Who was registering instead? Former combatants, from all the armed groups that had fought in the war. Ms. Gayflor was appalled.
Getting Women to Vote
Huddling with Etweda Cooper, the women’s activist known throughout Liberia as “Sugars,” Ms. Gayflor knew they had to take action fast.
The men were holding mass rallies. But market women didn’t have time to go to mass rallies. They were busy making market. Ms. Gayflor and Mrs. Cooper realized they would have to try a different strategy.
Quickly they organized a group to use the radio stations to plead: “Women, oh women! Y’all got to register to vote.” They fanned out to the Monrovia markets.
At first, some of the market women balked; they had their wares and their babies to tend. But Mrs. Cooper was ready for them with babysitters and stall tenders. “We will mind it for you,” she said. “Go register.”
It was not enough to stay in Monrovia. The Liberian bush loomed, large, imposing and filled with village women. The women bought bullhorns and scattered their troops along the road. “Women, oh women!” they yelled into the bullhorns. “Go register.”
By the end of the registration period, the final figures came out: Some 1.5 million Liberians out of the country’s population of three million had registered to vote.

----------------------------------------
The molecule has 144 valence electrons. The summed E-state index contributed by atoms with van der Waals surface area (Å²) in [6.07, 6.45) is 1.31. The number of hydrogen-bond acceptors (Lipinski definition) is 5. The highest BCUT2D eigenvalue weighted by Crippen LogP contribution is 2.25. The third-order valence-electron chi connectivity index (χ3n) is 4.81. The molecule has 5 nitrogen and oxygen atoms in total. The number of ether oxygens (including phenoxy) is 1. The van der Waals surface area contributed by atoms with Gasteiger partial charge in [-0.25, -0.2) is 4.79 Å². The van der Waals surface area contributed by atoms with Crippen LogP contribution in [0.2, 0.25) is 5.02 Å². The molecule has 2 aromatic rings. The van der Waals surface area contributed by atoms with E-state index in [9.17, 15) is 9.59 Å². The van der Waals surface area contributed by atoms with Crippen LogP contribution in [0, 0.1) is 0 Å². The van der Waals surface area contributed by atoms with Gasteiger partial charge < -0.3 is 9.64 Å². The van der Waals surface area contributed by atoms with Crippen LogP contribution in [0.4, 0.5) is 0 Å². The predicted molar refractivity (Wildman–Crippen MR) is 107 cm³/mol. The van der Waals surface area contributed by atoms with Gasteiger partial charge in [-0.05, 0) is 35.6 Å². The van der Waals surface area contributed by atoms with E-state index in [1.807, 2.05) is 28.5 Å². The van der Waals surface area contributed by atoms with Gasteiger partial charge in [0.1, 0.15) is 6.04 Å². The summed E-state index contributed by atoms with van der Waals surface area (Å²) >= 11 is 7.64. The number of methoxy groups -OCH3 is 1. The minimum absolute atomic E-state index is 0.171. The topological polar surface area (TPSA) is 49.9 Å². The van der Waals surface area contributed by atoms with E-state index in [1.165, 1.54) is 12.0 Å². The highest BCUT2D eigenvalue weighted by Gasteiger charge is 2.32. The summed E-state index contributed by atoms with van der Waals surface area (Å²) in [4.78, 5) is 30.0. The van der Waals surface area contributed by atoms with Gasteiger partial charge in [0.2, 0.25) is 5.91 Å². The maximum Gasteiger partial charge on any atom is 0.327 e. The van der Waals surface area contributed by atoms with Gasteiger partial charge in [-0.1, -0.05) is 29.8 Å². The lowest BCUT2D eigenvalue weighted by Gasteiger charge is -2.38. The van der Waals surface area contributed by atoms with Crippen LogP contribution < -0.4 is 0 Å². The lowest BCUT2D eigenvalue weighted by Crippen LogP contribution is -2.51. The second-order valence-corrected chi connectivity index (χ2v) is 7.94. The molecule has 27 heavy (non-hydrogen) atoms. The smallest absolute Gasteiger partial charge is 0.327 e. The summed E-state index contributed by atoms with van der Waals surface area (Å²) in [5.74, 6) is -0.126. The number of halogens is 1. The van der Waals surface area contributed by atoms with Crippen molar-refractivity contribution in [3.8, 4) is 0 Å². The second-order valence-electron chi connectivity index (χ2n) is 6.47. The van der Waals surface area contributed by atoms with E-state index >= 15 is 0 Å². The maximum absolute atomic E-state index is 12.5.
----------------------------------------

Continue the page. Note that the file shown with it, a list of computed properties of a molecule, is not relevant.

Fifty-one percent of those registered were women.
Unlike American presidential campaigns, the Liberian campaign season begins two months before Election Day. Liberian election rules dictate that a winning candidate has to get 50 percent of the vote — a quirk that guaranteed that in a crowded field of 22 candidates, there would be a runoff. So the key for Mrs. Sirleaf was to survive the first round by coming in second at least, so that she would then stand alone against Mr. Weah.
As a government minister, Ms. Gayflor was not allowed to show favoritism for any candidate, let alone campaign on one’s behalf. So she and Mrs. Cooper devised a strategy: They would present their efforts as simply an attempt to empower women. Ms. Gayflor would not sully her cabinet position by telling women whom to support. (She left that to Mrs. Cooper.) Instead, she would simply encourage women to exercise their right. She organized women’s rallies where she gave speeches exhorting the crowd to vote.
“I’m not telling you who to vote for, women!” she said. “Just make sure you vote.”
Right after Ms. Gayflor spoke, Mrs. Cooper — not constrained by any neutrality vows — shouted at the crowd, “Vote for woman!”
Everywhere, the women’s rallies followed the same script:
Ms. Gayflor: “Women, oh women! If y’all got to tie your baby on your back soon in the morning, I beg y’all, go vote!”
Mrs. Cooper: “Vote for woman!”
Ms. Gayflor: “Even self your baby got poo-poo diapers, put it down, go vote!”
Mrs. Cooper: “Vote for woman!
At the rallies, the women passed out plastic bags of drinking water, a rare and precious commodity in a place where people regularly drank from unsanitary wells and dirty rivers.